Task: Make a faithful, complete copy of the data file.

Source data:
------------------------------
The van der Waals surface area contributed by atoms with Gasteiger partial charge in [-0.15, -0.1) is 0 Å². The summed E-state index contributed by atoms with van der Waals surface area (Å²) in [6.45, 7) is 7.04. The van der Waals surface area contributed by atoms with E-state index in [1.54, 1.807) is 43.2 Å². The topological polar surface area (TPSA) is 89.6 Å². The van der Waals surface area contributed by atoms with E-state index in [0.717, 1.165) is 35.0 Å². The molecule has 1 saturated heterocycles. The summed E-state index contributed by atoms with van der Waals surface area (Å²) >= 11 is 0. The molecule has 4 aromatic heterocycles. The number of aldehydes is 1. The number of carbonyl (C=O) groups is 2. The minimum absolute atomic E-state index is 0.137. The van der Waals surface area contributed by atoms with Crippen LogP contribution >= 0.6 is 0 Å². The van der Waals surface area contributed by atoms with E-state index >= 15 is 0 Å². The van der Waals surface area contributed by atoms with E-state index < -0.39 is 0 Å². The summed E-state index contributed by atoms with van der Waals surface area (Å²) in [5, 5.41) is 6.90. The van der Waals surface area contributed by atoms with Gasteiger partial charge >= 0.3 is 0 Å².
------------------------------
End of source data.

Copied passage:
The van der Waals surface area contributed by atoms with Gasteiger partial charge in [-0.15, -0.1) is 0 Å². The summed E-state index contributed by atoms with van der Waals surface area (Å²) in [6.45, 7) is 7.04. The van der Waals surface area contributed by atoms with E-state index in [1.54, 1.807) is 43.2 Å². The topological polar surface area (TPSA) is 89.6 Å². The van der Waals surface area contributed by atoms with E-state index in [0.717, 1.165) is 35.0 Å². The molecule has 1 saturated heterocycles. The summed E-state index contributed by atoms with van der Waals surface area (Å²) >= 11 is 0. The molecule has 4 aromatic heterocycles. The number of aldehydes is 1. The number of carbonyl (C=O) groups is 2. The minimum absolute atomic E-state index is 0.137. The van der Waals surface area contributed by atoms with Crippen LogP contribution >= 0.6 is 0 Å². The van der Waals surface area contributed by atoms with E-state index >= 15 is 0 Å². The van der Waals surface area contributed by atoms with E-state index < -0.39 is 0 Å². The summed E-state index contributed by atoms with van der Waals surface area (Å²) in [5, 5.41) is 6.90. The van der Waals surface area contributed by atoms with Gasteiger partial charge >= 0.3 is 0 Å².